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Prognostic discrimination based on the EUTOS long-term survival score within the International Registry for Chronic Myeloid Leukemia in children and adolescents

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  • Frédéric Millot
  • Joëlle Guilhot
  • Meinolf Suttorp
  • Adalet Meral Güneş
  • Petr Sedlacek
  • Eveline De Bont
  • Chi Kong Li
  • Krzysztof Kalwak
  • Birgitte Lausen
  • Srdjana Culic
  • Michael Dworzak
  • Emilia Kaiserova
  • Barbara De Moerloose
  • Farah Roula
  • Andrea Biondi
  • André Baruchel
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The EUTOS Long-Term Survival score was tested in 350 children with chronic myeloid leukemia in first chronic phase treated with imatinib and registered in the International Registry for Childhood Chronic Myeloid Leukemia. With a median follow up of 3 years (range, 1 month to 6 years) progression and/or death (whichever came first) occurred in 23 patients. For the entire cohort of patients the 5-year progression-free survival rate was 92% (95% CI: 87%-94%) and the 5-year survival accounting for chronic myeloid leukemia deaths was 97% (95% CI: 94%-99%). Of the 309 patients allocated to low (n=199), intermediate (n=68) and high (n=42) risk groups by the EUTOS Long-Term Survival score, events (progression and/or death) occurred in 6.0%, 8.8% and 26.2%, respectively. Estimates of the 5-year progression-free survival rates according to these three risk groups were 96% (95% CI: 92%-98%), 88% (95% CI: 76%-95%) and 67% (95% CI: 48%-81%), respectively. Differences in progression-free survival according to these risk groups were highly significant (P<0.0001, overall). The EUTOS Long-Term Survival score showed better differentiation of progression-free survival than the Sokal (<45 years), Euro and EUTOS scores in children and adolescents with chronic myeloid leukemia and should be considered in therapeutic algorithms. (Trial registered at: www.clinicaltrials.gov NCT01281735).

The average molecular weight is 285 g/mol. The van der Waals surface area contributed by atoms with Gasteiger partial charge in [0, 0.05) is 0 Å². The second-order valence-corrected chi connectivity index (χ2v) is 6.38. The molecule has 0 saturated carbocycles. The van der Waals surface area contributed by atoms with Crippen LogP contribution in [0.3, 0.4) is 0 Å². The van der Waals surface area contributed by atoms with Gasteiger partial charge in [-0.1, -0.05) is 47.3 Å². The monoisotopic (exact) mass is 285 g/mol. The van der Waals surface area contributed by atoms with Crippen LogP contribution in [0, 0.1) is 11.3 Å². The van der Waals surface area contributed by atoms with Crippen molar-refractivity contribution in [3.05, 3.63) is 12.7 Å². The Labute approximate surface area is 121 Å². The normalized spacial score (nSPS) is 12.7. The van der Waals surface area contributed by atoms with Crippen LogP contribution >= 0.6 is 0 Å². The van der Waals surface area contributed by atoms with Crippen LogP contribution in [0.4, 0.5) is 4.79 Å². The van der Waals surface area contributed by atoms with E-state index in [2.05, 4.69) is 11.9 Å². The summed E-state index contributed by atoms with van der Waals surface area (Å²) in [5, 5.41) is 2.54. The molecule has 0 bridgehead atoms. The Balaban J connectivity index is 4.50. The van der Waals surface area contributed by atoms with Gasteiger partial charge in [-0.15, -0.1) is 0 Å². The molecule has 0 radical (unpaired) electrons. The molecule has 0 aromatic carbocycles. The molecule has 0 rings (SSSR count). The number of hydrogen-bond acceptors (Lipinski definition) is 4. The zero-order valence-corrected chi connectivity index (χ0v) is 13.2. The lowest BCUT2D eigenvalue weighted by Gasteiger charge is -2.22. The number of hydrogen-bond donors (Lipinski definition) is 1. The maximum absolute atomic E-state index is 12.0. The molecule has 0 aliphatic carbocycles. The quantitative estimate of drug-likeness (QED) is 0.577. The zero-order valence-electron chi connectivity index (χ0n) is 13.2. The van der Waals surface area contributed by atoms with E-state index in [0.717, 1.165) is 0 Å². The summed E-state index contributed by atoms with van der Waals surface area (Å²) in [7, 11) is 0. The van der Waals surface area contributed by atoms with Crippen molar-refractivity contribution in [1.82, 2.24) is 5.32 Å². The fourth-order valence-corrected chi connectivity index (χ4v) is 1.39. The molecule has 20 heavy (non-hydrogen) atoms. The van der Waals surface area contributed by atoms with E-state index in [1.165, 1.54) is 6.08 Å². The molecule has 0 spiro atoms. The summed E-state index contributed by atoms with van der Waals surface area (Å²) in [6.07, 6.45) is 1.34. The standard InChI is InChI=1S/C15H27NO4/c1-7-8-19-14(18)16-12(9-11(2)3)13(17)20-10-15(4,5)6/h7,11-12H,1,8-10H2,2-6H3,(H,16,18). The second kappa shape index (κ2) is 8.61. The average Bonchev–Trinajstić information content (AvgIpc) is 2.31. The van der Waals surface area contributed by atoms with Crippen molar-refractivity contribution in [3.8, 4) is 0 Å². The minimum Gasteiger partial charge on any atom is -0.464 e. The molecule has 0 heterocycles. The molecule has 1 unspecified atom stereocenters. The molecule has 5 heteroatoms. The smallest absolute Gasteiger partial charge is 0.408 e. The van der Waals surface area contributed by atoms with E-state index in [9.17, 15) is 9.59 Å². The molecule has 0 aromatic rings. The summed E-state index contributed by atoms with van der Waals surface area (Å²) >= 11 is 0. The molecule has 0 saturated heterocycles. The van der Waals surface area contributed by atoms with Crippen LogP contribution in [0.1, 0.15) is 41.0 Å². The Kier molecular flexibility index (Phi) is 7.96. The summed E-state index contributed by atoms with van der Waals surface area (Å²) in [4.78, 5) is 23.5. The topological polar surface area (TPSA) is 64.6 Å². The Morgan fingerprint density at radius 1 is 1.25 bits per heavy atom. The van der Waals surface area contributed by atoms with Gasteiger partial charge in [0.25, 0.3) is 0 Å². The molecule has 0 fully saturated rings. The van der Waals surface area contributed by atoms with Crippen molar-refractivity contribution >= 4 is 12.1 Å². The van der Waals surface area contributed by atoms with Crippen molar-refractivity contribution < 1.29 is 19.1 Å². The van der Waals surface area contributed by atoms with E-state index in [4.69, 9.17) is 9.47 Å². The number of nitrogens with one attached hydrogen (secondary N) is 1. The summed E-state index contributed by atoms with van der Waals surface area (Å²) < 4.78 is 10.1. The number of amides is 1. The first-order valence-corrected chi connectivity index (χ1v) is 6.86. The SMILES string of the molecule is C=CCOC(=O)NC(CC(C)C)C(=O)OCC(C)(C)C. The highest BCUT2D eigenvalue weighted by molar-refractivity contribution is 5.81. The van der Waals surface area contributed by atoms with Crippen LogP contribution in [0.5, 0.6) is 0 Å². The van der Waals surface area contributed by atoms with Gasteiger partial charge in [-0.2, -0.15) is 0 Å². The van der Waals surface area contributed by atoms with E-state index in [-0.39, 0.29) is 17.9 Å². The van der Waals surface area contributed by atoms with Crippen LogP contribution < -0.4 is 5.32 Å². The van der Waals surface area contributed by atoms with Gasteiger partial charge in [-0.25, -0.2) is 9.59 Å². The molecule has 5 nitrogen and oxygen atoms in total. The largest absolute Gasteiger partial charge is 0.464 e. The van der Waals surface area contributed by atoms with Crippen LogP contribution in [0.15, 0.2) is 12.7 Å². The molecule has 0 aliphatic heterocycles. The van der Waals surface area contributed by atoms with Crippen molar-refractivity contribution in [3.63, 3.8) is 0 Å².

Original languageEnglish
JournalHaematologica
Volume102
Issue number10
Pages (from-to)1704-1708
Number of pages5
ISSN0390-6078
DOIs
Publication statusPublished - Oct 2017

    Research areas

  • Journal Article

ID: 52166670